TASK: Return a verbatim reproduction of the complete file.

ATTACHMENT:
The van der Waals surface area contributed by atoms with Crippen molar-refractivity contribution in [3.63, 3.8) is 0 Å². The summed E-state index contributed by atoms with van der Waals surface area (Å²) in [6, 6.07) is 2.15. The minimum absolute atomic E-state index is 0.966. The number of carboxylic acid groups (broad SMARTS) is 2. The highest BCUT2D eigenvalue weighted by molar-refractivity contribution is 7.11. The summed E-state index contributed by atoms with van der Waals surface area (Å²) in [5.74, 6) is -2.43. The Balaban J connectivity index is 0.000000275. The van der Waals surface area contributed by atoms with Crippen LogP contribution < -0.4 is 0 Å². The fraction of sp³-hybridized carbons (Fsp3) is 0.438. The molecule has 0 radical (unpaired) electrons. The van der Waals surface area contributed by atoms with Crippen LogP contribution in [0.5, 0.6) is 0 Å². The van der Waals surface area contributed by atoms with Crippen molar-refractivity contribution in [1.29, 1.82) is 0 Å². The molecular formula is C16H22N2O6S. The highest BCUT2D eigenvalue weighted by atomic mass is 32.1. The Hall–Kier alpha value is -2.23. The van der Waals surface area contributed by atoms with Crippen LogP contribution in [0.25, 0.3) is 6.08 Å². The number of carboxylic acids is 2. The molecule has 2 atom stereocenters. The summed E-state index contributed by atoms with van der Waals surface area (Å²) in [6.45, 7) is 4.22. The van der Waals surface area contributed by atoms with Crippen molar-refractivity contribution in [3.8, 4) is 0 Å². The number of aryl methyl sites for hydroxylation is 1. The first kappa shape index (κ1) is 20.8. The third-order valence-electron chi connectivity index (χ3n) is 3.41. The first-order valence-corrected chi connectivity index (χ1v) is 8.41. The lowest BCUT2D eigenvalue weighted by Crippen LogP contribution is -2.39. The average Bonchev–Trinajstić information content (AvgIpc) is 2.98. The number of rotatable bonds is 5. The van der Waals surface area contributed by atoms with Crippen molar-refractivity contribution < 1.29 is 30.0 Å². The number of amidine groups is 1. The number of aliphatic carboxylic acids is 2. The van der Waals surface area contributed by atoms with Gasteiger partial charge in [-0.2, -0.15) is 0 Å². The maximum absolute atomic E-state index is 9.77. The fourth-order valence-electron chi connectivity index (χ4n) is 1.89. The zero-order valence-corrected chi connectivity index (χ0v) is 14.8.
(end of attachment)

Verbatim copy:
The van der Waals surface area contributed by atoms with Crippen molar-refractivity contribution in [3.63, 3.8) is 0 Å². The summed E-state index contributed by atoms with van der Waals surface area (Å²) in [6, 6.07) is 2.15. The minimum absolute atomic E-state index is 0.966. The number of carboxylic acid groups (broad SMARTS) is 2. The highest BCUT2D eigenvalue weighted by molar-refractivity contribution is 7.11. The summed E-state index contributed by atoms with van der Waals surface area (Å²) in [5.74, 6) is -2.43. The Balaban J connectivity index is 0.000000275. The van der Waals surface area contributed by atoms with Crippen LogP contribution < -0.4 is 0 Å². The fraction of sp³-hybridized carbons (Fsp3) is 0.438. The molecule has 0 radical (unpaired) electrons. The van der Waals surface area contributed by atoms with Crippen LogP contribution in [0.5, 0.6) is 0 Å². The van der Waals surface area contributed by atoms with Crippen molar-refractivity contribution in [1.29, 1.82) is 0 Å². The molecular formula is C16H22N2O6S. The highest BCUT2D eigenvalue weighted by atomic mass is 32.1. The Hall–Kier alpha value is -2.23. The van der Waals surface area contributed by atoms with Crippen LogP contribution in [0.25, 0.3) is 6.08 Å². The number of carboxylic acids is 2. The molecule has 2 atom stereocenters. The summed E-state index contributed by atoms with van der Waals surface area (Å²) in [6.45, 7) is 4.22. The van der Waals surface area contributed by atoms with Crippen molar-refractivity contribution in [3.8, 4) is 0 Å². The number of aryl methyl sites for hydroxylation is 1. The first kappa shape index (κ1) is 20.8. The third-order valence-electron chi connectivity index (χ3n) is 3.41. The first-order valence-corrected chi connectivity index (χ1v) is 8.41. The lowest BCUT2D eigenvalue weighted by Crippen LogP contribution is -2.39. The average Bonchev–Trinajstić information content (AvgIpc) is 2.98. The number of rotatable bonds is 5. The van der Waals surface area contributed by atoms with Crippen molar-refractivity contribution < 1.29 is 30.0 Å². The number of amidine groups is 1. The number of aliphatic carboxylic acids is 2. The van der Waals surface area contributed by atoms with Gasteiger partial charge in [-0.2, -0.15) is 0 Å². The maximum absolute atomic E-state index is 9.77. The fourth-order valence-electron chi connectivity index (χ4n) is 1.89. The zero-order valence-corrected chi connectivity index (χ0v) is 14.8.